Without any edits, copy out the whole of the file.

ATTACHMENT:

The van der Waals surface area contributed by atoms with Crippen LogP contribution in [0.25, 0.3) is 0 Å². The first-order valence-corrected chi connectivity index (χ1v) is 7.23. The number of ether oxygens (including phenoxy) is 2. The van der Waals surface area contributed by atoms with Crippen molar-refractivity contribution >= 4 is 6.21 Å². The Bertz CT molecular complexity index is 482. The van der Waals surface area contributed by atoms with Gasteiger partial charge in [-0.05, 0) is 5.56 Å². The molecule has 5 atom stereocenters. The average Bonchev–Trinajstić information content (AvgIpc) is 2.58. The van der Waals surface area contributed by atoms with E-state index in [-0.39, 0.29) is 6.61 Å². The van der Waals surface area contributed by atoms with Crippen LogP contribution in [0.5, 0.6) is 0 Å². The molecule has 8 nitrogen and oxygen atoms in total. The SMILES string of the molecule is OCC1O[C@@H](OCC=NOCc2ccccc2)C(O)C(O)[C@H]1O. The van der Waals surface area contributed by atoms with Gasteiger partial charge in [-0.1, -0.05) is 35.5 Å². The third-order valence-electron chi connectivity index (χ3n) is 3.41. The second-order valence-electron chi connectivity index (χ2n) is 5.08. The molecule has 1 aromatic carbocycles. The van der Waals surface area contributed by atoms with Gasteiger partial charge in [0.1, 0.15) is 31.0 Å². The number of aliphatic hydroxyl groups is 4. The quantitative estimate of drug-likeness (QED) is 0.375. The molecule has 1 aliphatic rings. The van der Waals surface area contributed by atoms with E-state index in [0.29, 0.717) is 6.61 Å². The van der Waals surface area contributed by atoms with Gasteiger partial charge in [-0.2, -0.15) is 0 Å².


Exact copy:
The van der Waals surface area contributed by atoms with Crippen LogP contribution in [0.25, 0.3) is 0 Å². The first-order valence-corrected chi connectivity index (χ1v) is 7.23. The number of ether oxygens (including phenoxy) is 2. The van der Waals surface area contributed by atoms with Crippen molar-refractivity contribution >= 4 is 6.21 Å². The Bertz CT molecular complexity index is 482. The van der Waals surface area contributed by atoms with Gasteiger partial charge in [-0.05, 0) is 5.56 Å². The molecule has 5 atom stereocenters. The average Bonchev–Trinajstić information content (AvgIpc) is 2.58. The van der Waals surface area contributed by atoms with E-state index in [-0.39, 0.29) is 6.61 Å². The van der Waals surface area contributed by atoms with Crippen LogP contribution in [0.5, 0.6) is 0 Å². The molecule has 8 nitrogen and oxygen atoms in total. The SMILES string of the molecule is OCC1O[C@@H](OCC=NOCc2ccccc2)C(O)C(O)[C@H]1O. The van der Waals surface area contributed by atoms with Gasteiger partial charge in [-0.1, -0.05) is 35.5 Å². The third-order valence-electron chi connectivity index (χ3n) is 3.41. The second-order valence-electron chi connectivity index (χ2n) is 5.08. The molecule has 1 aromatic carbocycles. The van der Waals surface area contributed by atoms with Gasteiger partial charge in [0.1, 0.15) is 31.0 Å². The number of aliphatic hydroxyl groups is 4. The quantitative estimate of drug-likeness (QED) is 0.375. The molecule has 1 aliphatic rings. The van der Waals surface area contributed by atoms with E-state index in [0.29, 0.717) is 6.61 Å². The van der Waals surface area contributed by atoms with Gasteiger partial charge in [-0.2, -0.15) is 0 Å².